The End of Googling is Nigh

Work is underway for the next iteration of AI - PI - Personalised AI. It will replace the need to use Google to search form information.


Gareth X Thomas

7/14/20232 min read

A single robotic eye look off to your left. Looks like it's a robotic head. DALLE generated image.
A single robotic eye look off to your left. Looks like it's a robotic head. DALLE generated image.

A bold statement! But I remember reading a novel in the early 90s which was set in a future when we’d all have personal handheld devices which would connect to ‘the network’. What great vision! I distinctly remember being excited about the possibility — having only just begun to use Netscape on clunky CRT monitors in those days!

Watching Mustafa Suleyman on today’s Washington Post Live session, I got the same feeling that what he was saying was a realistic vision of the future.

His company, Inflection AI, is developing what they see at the next step in AI: Pi — a personal artificial intelligence. Think of it as a cross between Siri, ChatGPT and an executive assistant. Oh and it’s built with integrated safety and ethical protocols. You can have a play on their website:

It was great to hear that he and his colleagues take the concerns around AI and its development so seriously. But that concerns are there to be addressed, not stop progress.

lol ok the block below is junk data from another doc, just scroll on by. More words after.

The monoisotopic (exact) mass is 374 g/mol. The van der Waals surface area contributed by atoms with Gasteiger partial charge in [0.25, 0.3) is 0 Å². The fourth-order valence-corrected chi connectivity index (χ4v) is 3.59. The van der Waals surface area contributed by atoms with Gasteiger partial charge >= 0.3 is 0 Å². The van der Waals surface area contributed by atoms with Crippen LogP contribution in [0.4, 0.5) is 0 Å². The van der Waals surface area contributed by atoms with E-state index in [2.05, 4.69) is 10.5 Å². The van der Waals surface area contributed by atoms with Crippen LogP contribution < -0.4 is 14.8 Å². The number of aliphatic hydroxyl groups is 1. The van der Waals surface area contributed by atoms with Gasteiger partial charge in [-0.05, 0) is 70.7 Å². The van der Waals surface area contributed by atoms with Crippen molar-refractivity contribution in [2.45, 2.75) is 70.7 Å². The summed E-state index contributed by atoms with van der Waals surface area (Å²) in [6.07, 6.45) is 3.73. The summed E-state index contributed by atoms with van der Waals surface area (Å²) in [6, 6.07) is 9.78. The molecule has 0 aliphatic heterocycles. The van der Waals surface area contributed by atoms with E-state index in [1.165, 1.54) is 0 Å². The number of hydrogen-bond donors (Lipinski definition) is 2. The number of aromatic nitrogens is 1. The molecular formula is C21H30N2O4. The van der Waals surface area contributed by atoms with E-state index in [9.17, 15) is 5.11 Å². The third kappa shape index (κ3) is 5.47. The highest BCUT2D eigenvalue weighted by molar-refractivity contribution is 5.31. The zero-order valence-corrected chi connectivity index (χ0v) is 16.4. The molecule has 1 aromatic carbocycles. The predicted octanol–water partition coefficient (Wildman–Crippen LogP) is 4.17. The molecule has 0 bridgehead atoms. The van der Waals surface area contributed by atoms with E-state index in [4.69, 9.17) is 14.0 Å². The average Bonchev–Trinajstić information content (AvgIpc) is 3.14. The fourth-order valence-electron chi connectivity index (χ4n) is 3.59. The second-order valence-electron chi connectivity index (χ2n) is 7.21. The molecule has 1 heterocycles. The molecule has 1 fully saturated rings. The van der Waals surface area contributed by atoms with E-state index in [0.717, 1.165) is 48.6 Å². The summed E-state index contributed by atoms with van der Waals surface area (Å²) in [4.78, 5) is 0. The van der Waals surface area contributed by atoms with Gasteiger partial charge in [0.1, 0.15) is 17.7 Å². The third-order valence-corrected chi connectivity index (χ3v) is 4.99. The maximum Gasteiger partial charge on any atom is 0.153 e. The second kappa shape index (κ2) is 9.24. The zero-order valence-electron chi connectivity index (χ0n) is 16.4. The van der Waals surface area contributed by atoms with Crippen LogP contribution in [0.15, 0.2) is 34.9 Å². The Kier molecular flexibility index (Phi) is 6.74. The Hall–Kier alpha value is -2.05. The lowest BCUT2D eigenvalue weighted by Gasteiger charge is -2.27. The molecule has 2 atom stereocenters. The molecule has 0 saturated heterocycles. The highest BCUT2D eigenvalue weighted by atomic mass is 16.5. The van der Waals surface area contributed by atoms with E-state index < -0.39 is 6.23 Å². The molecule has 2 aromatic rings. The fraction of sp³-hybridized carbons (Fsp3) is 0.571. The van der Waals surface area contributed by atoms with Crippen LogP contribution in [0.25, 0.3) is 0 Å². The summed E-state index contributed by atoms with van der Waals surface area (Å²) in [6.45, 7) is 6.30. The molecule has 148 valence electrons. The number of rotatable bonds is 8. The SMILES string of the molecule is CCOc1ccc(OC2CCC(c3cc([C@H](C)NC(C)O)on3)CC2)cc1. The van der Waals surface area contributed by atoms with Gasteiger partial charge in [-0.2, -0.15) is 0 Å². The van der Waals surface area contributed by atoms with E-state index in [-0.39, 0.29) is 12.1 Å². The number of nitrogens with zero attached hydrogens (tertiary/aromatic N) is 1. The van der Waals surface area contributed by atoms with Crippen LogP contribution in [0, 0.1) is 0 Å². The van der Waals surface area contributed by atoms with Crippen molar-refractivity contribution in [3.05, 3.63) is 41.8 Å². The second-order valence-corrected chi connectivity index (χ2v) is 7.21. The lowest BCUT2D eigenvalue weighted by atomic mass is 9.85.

He told an anecdote about the Rainhill Trials — where the first locomotive trains were tested in 1830. As it happens, I was born less than a mile away from that site. Not in 1830. In the early days of train travel, there were real fears that humans would not be able to withstand speeds of 30 mph or that the air would be sucked out of carriages and passengers would suffocate. Some of the scare stories about AI seem to have the same tenor.

AI is here to stay. It won’t take all the jobs. We won’t be overrun by robots. It has the potential to make things very different. And it does have the potential to be abused. Transparency (in respect of training an AI model) and regulation (in respect of observing AI model output) are essential.

It’s my view that if Pi and other developments are successful, the current way of Googling (other search engines are available — apparently) will be extinct. It will simply be an unnecessary step in how we access our information. It’s way too early to determine what that means for the current model but it will be exciting to see.

I can confirm that this is all my own work with no assistance whatsoever from any form of AI!